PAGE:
Abstract P71: The Benefits of a Simplified Method for CPR Training of Medical Professionals: A Randomized Controlled Study
Objectives: The best method to train lay rescuers in basic life support (BLS) and AED use is unknown. We developed and tested a training method for resuscitation using a defibrillator with “real-time” feedback during simulated cardiac arrest (CA).
Methods: This study randomized 298 subjects into 3 groups in a single blind fashion. All groups received a 2-hour training session followed by a 5 minute simulated CA test scenario. Group 1 was trained and tested with a defibrillator equipped with visual and audible real-time feedback. Group 2 was trained and tested with a defibrillator that did not provide feedback. Group 3 was trained with the feedback defibrillator and was tested using the non-feedback defibrillator. The feedback defibrillator measures chest compression depth and rate, with an accelerometer embedded in a separate sternal pad upon which CPR is performed. Feedback is provided to the caregiver by means of automated verbal prompting and an on-screen hexagonal icon. This icon is a simple visual measure of integrated CPR efficacy, evaluating the depth and frequency of chest compressions and “hands on” time. Quality of CPR performance was measured as the average rate and depth of compressions and the percentage of time compressions were performed (“hands-on”) over 5 minutes. Participant self-assessment of performance was evaluated with a questionnaire.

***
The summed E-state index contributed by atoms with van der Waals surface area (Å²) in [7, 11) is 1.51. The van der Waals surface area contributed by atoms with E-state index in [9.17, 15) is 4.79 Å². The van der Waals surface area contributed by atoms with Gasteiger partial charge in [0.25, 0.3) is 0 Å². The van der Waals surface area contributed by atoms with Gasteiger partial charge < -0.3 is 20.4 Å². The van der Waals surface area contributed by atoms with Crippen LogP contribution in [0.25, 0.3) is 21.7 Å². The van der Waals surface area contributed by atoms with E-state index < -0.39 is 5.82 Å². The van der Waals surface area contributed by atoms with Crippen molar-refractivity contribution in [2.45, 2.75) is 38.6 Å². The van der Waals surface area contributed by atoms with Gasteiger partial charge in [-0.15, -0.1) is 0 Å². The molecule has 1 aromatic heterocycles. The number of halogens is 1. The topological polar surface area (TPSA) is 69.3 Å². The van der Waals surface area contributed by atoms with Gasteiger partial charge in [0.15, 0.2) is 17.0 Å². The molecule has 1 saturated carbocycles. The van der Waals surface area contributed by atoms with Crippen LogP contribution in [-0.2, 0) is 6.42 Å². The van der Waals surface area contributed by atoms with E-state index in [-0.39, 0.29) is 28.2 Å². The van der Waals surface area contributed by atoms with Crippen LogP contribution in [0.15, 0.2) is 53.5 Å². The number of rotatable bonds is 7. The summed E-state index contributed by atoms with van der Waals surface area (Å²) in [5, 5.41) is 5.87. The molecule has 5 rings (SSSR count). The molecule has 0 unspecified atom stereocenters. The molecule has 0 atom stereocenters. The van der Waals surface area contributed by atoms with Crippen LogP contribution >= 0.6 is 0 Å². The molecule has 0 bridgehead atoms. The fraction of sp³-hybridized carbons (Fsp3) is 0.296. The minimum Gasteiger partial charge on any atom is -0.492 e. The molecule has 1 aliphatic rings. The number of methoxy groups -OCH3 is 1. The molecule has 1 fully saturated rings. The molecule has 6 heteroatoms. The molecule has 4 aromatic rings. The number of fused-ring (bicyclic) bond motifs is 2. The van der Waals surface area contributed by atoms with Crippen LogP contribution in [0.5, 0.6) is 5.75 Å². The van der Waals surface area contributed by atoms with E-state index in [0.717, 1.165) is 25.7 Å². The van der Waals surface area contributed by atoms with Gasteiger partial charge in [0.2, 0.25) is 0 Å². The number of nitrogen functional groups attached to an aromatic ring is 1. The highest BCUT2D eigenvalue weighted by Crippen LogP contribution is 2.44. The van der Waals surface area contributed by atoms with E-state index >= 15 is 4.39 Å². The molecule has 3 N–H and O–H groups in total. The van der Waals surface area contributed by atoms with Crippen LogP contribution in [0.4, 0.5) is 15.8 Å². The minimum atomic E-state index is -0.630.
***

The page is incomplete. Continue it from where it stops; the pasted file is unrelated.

Results: Groups trained with defibrillator feedback (Groups 1 and 3) provided more effective compressions (depth >1.5 inches) than the group without any defibrillator feedback (Group 2) (Table 1⇓). After training, 63% of all students reported an improvement in their level of comfort with BLS skills. Conclusions: These results suggest that there are benefits to a simple, standardized method of teaching CPR and that training modalities utilizing real-time audiovisual feedback may improve CPR skills and comfort levels.